Why is the diamond water paradox confusing?

Subjective value can show diamonds are more expensive than water because people subjectively value them more highly. However, it still cannot explain why diamonds should be valued more highly than an essential good such as water. … This principle is known as marginal utility.

What the diamond-water paradox is and why is it a paradox?

The paradox of value (also known as the diamond–water paradox) is the contradiction that, although water is on the whole more useful, in terms of survival, than diamonds, diamonds command a higher price in the market.

What is the answer to the diamond-water paradox?

answer to the so-called “diamond-water paradox,” which economist Adam Smith pondered but was unable to solve. Smith noted that, even though life cannot exist without water and can easily exist without diamonds, diamonds are, pound for pound, vastly more valuable than water.

What is diamond water controversy?

The ‘Diamond water’ controversy is explained by marginal utility. … Because they are harder to find and attain, our marginal utility (additional satisfaction), for adding a diamond to our collection is much higher than someone offering us one more drink of water.

How the law of diminishing marginal utility can explain the diamond-water paradox?

The Diamond–Water Paradox and the Law of Diminishing Marginal Utility. … As a person buys or consumes more diamonds or water, each additional unit of diamonds or water results in a lower marginal utility. At low levels of consumption, water has a higher marginal utility than diamonds and thus is more valuable.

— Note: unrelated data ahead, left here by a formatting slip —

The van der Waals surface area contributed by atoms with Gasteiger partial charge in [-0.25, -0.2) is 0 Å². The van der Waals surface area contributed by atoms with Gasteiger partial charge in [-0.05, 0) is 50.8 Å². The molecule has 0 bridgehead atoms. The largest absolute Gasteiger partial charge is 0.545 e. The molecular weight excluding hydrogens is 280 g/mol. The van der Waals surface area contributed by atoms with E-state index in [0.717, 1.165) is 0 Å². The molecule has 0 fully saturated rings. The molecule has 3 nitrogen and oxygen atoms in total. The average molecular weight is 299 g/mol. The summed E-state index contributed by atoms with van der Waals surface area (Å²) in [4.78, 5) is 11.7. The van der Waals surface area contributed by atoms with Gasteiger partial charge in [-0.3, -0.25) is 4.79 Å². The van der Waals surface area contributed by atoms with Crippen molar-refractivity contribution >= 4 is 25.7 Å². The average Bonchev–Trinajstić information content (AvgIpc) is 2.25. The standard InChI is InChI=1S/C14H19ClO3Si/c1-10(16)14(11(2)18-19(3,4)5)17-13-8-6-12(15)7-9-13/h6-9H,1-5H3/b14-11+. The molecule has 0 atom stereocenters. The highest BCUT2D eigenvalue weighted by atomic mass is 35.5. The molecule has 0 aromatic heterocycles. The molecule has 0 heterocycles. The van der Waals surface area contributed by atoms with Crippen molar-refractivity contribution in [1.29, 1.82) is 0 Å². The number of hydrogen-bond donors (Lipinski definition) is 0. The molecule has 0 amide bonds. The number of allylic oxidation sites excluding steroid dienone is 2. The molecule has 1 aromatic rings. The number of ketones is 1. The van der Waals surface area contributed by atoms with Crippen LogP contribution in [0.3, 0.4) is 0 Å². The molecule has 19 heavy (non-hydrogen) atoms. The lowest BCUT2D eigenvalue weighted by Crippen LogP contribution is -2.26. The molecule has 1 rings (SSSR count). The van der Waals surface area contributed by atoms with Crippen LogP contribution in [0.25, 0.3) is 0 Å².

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Who gave water diamond paradox?

This question is the diamond-water paradox, also known as paradox of value, and it was first presented by the economist Adam Smith in the 1700s. In his works, Smith points out that practical things that we use every day often have little or no value in exchange.

Why is diamond so expensive than water?

Total Utility. Subjective value can show diamonds are more expensive than water because people subjectively value them more highly. … As demand increases as well, consumers must choose between one additional diamond versus one additional unit of water. This principle is known as marginal utility.